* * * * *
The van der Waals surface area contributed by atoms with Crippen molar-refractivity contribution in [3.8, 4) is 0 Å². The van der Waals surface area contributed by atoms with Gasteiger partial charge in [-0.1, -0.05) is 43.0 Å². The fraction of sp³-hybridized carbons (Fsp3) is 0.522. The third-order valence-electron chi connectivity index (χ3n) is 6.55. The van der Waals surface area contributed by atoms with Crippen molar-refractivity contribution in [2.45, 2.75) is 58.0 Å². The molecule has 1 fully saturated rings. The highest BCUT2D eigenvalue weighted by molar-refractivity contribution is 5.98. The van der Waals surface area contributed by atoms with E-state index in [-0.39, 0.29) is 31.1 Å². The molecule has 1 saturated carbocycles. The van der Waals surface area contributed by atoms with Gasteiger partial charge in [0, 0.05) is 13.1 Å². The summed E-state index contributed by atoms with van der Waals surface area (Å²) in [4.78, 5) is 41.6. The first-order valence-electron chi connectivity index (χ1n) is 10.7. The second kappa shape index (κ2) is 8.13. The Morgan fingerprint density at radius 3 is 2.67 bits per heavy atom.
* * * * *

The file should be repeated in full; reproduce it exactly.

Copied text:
The van der Waals surface area contributed by atoms with Crippen molar-refractivity contribution in [3.8, 4) is 0 Å². The van der Waals surface area contributed by atoms with Gasteiger partial charge in [-0.1, -0.05) is 43.0 Å². The fraction of sp³-hybridized carbons (Fsp3) is 0.522. The third-order valence-electron chi connectivity index (χ3n) is 6.55. The van der Waals surface area contributed by atoms with Crippen molar-refractivity contribution in [2.45, 2.75) is 58.0 Å². The molecule has 1 fully saturated rings. The highest BCUT2D eigenvalue weighted by molar-refractivity contribution is 5.98. The van der Waals surface area contributed by atoms with E-state index in [-0.39, 0.29) is 31.1 Å². The molecule has 1 saturated carbocycles. The van der Waals surface area contributed by atoms with Gasteiger partial charge in [0, 0.05) is 13.1 Å². The summed E-state index contributed by atoms with van der Waals surface area (Å²) in [4.78, 5) is 41.6. The first-order valence-electron chi connectivity index (χ1n) is 10.7. The second kappa shape index (κ2) is 8.13. The Morgan fingerprint density at radius 3 is 2.67 bits per heavy atom.